Screenshots

The following screenshots show KNIME in action and are intended to illustrate how KNIME nodes interact with one another and with other KNIME features.
 

An Example Data Analysis Workflow

The KNIME workbench is shown above with what might be a typical data analysis workflow. Workflows are developed interactively in KNIME and are generally built incrementally rather than all at once. Prior to submitting data to the J48 and Decision Tree Prediction nodes, the author of this workflow probably first chose to visually inspect the training data with the Interactive Table, Scatter Plot, and Parallel Coordinates nodes. The modeling and prediction part of this workflow was probably added after the visual inspection helped encourage the author to believe that such modeling could bear fruit. As seen in the next screenshot, these visualization nodes prove useful again after executing the modeling and prediction part of this workflow.


An Example Data Analysis Workflow: Views

After executing the workflow, the visualization nodes are used again to open views for visualizing the training data alongside the new "test data" fed to the modeling and prediction nodes for classification.


An Example Data Analysis Workflow: Hiliting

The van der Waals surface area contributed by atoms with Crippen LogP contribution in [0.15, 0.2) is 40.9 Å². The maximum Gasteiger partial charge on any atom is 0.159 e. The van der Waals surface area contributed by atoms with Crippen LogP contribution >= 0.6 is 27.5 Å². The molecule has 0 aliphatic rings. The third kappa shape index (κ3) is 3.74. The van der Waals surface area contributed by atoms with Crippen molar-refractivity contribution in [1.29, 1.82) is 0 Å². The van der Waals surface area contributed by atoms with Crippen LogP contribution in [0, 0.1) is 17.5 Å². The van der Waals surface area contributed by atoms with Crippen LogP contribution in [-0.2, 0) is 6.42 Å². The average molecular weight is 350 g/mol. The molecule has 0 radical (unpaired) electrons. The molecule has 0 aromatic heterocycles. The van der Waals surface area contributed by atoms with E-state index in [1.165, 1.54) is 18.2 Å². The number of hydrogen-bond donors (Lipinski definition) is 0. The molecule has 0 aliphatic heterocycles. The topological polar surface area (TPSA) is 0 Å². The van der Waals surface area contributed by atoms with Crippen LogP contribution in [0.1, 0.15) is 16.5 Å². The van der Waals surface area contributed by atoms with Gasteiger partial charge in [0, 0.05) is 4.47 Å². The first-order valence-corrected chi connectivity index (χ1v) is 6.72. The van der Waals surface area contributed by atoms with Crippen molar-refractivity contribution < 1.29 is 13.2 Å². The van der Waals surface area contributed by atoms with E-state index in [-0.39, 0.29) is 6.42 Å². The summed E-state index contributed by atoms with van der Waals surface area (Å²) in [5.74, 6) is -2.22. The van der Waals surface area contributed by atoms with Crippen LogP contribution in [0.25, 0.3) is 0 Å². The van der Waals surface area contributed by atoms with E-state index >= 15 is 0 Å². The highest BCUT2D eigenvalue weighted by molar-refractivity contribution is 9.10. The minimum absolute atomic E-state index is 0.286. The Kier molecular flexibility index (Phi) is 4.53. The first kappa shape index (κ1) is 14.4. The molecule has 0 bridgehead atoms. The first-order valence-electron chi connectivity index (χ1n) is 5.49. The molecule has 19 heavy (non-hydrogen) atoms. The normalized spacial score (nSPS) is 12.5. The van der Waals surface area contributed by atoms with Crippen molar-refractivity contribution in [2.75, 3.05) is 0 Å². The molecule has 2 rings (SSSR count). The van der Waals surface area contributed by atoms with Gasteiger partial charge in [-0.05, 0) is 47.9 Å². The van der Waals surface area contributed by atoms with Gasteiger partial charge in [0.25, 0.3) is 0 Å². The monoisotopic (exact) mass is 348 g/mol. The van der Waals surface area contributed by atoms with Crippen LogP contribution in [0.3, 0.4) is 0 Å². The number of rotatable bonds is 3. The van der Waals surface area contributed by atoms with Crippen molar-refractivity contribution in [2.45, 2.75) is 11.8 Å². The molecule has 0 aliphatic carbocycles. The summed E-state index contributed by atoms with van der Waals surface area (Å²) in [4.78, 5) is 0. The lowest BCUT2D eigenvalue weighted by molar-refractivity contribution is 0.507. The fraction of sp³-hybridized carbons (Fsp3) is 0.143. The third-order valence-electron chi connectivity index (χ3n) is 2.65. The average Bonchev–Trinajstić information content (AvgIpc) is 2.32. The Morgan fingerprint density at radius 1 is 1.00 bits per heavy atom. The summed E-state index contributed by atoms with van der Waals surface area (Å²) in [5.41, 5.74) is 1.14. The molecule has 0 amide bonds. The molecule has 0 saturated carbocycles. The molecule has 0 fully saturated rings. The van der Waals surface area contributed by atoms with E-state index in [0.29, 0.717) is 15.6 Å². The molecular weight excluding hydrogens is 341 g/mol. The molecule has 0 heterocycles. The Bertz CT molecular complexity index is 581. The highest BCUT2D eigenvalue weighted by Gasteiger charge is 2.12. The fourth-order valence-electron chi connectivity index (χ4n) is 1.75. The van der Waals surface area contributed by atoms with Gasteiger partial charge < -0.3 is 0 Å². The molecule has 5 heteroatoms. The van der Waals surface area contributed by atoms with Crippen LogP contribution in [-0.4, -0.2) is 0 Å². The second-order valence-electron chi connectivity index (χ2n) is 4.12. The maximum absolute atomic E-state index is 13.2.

To help with analyzing results from the model developed and shown in the prior screenshots, here the workflow's author can see how different classifications were devised in the model by hiliting (selecting) rows in a table view and seeing the corresponding data points in other visualizations instantly pop out (hilite). This hiliting functionality (always referred to in KNIME as "hiliting") works between views (visualization windows) to trace subsets of the data.


Extending KNIME with New Data Types

In addition to common, standard data types such as strings, integers, or double values, KNIME can be extended to understand complex data types like those used to represent molecules (used in the chemical and pharmaceutical industries). This screenshot indicates how, as part of its understanding of molecular data types, KNIME has the ability to graphically depict these molecules (a far user-friendlier way of representing the molecules than merely showing the raw data defining a molecular structure). KNIME can be taught about many other complex data types and can even be taught how best to graphically represent that data to the user.


Meta Nodes: Turning a Workflow into a Reusable Node

Meta nodes encapsulate workflows into a single node, which can then be used over and over again in other workflows. In this screenshot, the workflow in the top half of the screen contains a meta node labeled as MetaNode 1:1. Inside this meta node is an entire workflow, seen in the bottom half of the screen. Thus, new types of nodes can be authored once and saved for future repeated use via the creation of meta nodes, all without needing to write a single line of code.


Integration of 3rd Party Packages

KNIME has integrated R, Weka and the Chemistry Development Kit (CDK), enabling the use of functionality from these 3rd party packages through a collection of KNIME nodes. This screenshot depicts the use of views from R nodes, Weka nodes, and CDK nodes made available from this integration.


KNIME's Extension Wizard

KNIME's functionality is highly extensible and enables the creation of new, custom nodes that can be seamlessly imported into a KNIME installation. As seen in this screenshot, the extension wizard facilitates the development of new nodes.